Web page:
Friday, August 10, 2018

A Night for Screaming

Harry Whittington’s “A Night for Screaming” is a 1960 fugitive-on-the-run story told by Mitch Walker - an innocent man accused of murder - who is dodging the law and finds himself broke and hungry in a small Kansas town after being booted from a freight train the night before.

The local redneck fuzz is less of a concern to Mitch than psychotic Police Detective Fred Palmer who has been pursuing Mitch for the murder. Palmer is a fantastic character - a brilliant and brutal cop who can adeptly quarterback the pursuit, arrest, torturous interrogation, and conviction of any fugitive. When Detective Palmer arrives in Kansas to join the hunt, it’s Mitch’s worst nightmare.

Mitch takes refuge as a migrant worker on the mega-farm outside of town. The farm is staffed by hourly workers as well as forced labor consisting of local prisoners from the county. The owner of the farm is an enigmatic and fascinating character with a lusty and unstable wife who is always looking for a romp with the help.

The less you know about what goes on at the Great Plains Empire Farm, the better. This is a helluva story, and I’m not going to ruin it for you here. Suffice it to say that this one will keep you turning the pages long after you should be attending to your other human needs. Whittington wrote compelling books, and this is among his best. Today’s authors could learn a lot from Whittington’s knack for plotting a tightly-wound, fat-free story. The action in this novel is propulsive and starts from page one, and the unfolding events are never predictable. I read a lot of this stuff, and I never knew exactly where things were headed in this one.

In the beginning of the Stark House Noir Classics re-release of “A Night for Screaming,” there is a helpful bibliography of Whittington’s novels and the numbers are staggering. The Florida native wrote over 170 books between the years 1946 and 1988 making him the “King of the Paperbacks” during an important era of American literature. Stark House’s re-packaging of this classic also includes Whittington’s “Any Woman He Wanted” and an informative introduction by David Wilson. Highly recommended. Purchase a copy here.


  1. I read several times about this book, A Night For Screaming. I called different libraries for it. I also called a few bookstores for it to. No one seems to have it. I know from The Internet that it was reprinted in 2007. This as you know would be 12 years ago. I think because of the time and no one having it someone should reprint it again. I think it would be a good idea to reprint it in its original form. This would be with that great original cover. Also, with the same pages in its original way. If this is such a good book like people say, they should do my idea. It would also be a good idea to reprint it in its original way with the 1 book. It should not be merged with another book like Stark House Noir did. This would be a good idea because it would be cheaper for people to. I think if this person Whittington wrote all these good books, then they should reprint another one. This would be a book called Swamp Kill. He wrote this book under the name Witt Harrison. I checked different places for this on the Internet. I found out it was never reprinted. It looks like a book I would be interested in reading. This E-Mail I gave here is invalid. It is from years ago. It was given to me by someone helping me with Obamacare. It only works when I send messages like this one. If you want to respond back to me with my message you would have to write back. I am giving you my name and address in case you want to. My name is Steven Lantz. My address is 1601 West 5th Street, Brooklyn, New York 11223.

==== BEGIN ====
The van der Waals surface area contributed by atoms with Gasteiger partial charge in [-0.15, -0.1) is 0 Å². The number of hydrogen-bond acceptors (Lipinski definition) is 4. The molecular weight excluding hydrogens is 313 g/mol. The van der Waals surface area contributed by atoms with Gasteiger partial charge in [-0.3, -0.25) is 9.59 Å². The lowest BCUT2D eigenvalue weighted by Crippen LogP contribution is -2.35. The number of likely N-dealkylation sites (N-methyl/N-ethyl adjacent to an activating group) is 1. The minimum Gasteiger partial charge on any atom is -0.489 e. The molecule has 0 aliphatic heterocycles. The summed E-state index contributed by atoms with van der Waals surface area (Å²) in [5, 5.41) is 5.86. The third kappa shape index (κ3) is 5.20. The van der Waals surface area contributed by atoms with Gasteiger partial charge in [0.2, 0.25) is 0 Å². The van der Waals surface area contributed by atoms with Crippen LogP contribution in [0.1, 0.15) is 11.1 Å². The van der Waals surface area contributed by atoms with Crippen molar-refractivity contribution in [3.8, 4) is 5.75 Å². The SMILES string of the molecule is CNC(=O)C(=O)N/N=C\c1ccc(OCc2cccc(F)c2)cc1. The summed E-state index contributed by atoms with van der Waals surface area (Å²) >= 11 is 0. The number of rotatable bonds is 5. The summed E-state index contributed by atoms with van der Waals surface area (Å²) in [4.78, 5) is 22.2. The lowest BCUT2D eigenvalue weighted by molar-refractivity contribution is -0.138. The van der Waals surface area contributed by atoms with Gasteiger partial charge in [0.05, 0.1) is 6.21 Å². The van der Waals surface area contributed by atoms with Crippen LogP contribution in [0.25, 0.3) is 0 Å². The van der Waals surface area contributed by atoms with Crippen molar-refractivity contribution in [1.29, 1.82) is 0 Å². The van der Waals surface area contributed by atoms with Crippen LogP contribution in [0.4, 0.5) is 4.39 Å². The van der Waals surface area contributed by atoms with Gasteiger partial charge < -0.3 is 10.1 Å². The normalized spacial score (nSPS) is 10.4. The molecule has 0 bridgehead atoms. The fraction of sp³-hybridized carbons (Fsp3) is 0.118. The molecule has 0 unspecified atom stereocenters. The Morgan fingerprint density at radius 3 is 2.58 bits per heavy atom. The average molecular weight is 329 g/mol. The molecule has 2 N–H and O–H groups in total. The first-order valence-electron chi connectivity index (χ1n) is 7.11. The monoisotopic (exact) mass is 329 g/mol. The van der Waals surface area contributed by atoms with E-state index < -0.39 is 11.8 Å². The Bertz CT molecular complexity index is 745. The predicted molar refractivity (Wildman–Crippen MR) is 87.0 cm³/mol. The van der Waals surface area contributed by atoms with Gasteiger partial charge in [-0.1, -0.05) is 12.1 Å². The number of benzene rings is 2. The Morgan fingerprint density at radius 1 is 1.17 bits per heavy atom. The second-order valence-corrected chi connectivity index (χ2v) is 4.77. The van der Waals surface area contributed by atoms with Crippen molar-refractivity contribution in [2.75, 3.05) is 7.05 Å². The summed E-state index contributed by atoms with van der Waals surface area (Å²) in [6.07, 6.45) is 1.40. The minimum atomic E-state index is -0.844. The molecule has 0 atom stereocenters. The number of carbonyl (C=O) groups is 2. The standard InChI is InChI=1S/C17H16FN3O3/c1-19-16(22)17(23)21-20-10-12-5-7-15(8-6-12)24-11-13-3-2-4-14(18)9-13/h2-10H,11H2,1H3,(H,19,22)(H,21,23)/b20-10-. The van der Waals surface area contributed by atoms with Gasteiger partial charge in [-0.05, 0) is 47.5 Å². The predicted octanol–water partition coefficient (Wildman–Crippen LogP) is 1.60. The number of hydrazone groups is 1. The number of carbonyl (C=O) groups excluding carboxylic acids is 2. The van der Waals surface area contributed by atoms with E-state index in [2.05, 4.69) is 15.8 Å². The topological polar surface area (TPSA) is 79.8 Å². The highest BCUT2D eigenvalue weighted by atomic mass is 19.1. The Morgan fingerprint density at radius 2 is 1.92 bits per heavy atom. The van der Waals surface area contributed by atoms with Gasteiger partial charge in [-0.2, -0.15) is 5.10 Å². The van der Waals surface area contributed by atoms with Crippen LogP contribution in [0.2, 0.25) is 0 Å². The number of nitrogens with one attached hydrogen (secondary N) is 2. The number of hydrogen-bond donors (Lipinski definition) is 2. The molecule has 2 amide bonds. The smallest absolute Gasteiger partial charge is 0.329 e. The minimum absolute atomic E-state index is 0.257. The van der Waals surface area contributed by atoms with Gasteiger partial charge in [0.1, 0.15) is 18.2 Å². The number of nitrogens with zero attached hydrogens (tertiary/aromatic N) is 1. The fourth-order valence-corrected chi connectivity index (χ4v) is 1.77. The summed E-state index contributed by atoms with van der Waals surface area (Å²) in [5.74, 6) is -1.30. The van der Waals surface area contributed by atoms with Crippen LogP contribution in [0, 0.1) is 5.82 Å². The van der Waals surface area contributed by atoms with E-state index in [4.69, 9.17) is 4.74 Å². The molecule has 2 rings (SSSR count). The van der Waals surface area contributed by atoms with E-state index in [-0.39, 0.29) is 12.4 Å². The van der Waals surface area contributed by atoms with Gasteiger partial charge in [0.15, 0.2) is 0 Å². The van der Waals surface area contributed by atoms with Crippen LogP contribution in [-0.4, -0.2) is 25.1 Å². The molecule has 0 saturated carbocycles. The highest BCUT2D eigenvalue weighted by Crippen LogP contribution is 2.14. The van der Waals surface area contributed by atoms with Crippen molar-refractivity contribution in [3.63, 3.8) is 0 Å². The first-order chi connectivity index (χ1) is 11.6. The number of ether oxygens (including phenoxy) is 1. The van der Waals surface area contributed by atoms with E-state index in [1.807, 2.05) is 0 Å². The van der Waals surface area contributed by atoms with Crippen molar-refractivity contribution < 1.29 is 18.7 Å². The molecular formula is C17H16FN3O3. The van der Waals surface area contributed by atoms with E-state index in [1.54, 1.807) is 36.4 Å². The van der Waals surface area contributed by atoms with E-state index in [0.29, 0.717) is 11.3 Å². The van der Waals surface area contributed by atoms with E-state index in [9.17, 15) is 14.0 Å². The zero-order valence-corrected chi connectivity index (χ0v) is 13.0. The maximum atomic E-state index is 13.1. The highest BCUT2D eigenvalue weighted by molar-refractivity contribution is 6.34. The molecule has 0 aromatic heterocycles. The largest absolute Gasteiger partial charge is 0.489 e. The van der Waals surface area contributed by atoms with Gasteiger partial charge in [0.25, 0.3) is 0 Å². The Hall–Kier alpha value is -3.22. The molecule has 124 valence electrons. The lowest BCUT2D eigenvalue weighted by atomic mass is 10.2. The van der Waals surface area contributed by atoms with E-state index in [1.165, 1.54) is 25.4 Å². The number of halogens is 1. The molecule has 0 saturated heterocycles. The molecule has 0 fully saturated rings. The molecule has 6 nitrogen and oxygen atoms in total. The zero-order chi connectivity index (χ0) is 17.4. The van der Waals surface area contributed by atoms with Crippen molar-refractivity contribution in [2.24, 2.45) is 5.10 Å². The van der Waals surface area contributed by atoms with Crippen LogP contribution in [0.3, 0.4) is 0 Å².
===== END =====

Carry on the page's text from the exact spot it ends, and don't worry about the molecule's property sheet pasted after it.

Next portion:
1. Mr. Lantz, it's too bad that the bookstores you called seem unaware of, but I'm sure you can access it yourself. I found several physical copies of this book for sale at that site, including one for $1.99 plus shipping. I also visited, which is a database of library catalogues, and this book is at several libraries across the US, including Rochester and Buffalo. I'm sure the Brooklyn Public Library can arrange an inter-library loan for a nominal fee, or even for free. Good luck in getting the book.